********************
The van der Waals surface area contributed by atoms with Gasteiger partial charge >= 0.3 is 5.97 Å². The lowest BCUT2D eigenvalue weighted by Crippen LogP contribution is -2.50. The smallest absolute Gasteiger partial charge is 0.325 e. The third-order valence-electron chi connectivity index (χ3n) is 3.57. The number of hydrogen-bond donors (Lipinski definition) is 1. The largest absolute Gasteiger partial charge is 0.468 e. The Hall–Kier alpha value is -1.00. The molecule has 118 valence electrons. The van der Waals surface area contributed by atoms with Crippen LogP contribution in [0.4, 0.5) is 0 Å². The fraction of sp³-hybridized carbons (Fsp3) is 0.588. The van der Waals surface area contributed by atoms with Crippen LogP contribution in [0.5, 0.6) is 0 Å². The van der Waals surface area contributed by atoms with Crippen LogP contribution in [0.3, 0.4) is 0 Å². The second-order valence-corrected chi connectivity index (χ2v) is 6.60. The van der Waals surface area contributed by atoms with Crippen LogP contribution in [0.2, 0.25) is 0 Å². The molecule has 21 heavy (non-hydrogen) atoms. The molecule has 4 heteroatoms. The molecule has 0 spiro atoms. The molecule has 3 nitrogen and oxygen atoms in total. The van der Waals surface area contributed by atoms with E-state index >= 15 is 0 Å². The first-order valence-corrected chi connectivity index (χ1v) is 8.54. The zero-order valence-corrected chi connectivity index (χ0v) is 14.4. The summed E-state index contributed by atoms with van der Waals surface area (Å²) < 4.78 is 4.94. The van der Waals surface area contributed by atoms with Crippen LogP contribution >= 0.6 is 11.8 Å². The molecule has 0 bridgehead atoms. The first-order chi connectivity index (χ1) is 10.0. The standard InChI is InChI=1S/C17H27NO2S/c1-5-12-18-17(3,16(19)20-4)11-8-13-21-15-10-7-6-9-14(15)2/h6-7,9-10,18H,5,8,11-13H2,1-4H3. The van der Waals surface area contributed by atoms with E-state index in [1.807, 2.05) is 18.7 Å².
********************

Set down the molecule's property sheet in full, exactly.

The van der Waals surface area contributed by atoms with Gasteiger partial charge >= 0.3 is 5.97 Å². The lowest BCUT2D eigenvalue weighted by Crippen LogP contribution is -2.50. The smallest absolute Gasteiger partial charge is 0.325 e. The third-order valence-electron chi connectivity index (χ3n) is 3.57. The number of hydrogen-bond donors (Lipinski definition) is 1. The largest absolute Gasteiger partial charge is 0.468 e. The Hall–Kier alpha value is -1.00. The molecule has 118 valence electrons. The van der Waals surface area contributed by atoms with Crippen LogP contribution in [0.4, 0.5) is 0 Å². The fraction of sp³-hybridized carbons (Fsp3) is 0.588. The van der Waals surface area contributed by atoms with Crippen LogP contribution in [0.5, 0.6) is 0 Å². The van der Waals surface area contributed by atoms with Crippen LogP contribution in [0.3, 0.4) is 0 Å². The second-order valence-corrected chi connectivity index (χ2v) is 6.60. The van der Waals surface area contributed by atoms with Crippen LogP contribution in [0.2, 0.25) is 0 Å². The molecule has 21 heavy (non-hydrogen) atoms. The molecule has 4 heteroatoms. The molecule has 0 spiro atoms. The molecule has 3 nitrogen and oxygen atoms in total. The van der Waals surface area contributed by atoms with E-state index >= 15 is 0 Å². The first-order valence-corrected chi connectivity index (χ1v) is 8.54. The zero-order valence-corrected chi connectivity index (χ0v) is 14.4. The summed E-state index contributed by atoms with van der Waals surface area (Å²) < 4.78 is 4.94. The van der Waals surface area contributed by atoms with Crippen LogP contribution >= 0.6 is 11.8 Å². The molecule has 0 bridgehead atoms. The first-order chi connectivity index (χ1) is 10.0. The standard InChI is InChI=1S/C17H27NO2S/c1-5-12-18-17(3,16(19)20-4)11-8-13-21-15-10-7-6-9-14(15)2/h6-7,9-10,18H,5,8,11-13H2,1-4H3. The van der Waals surface area contributed by atoms with E-state index in [1.807, 2.05) is 18.7 Å².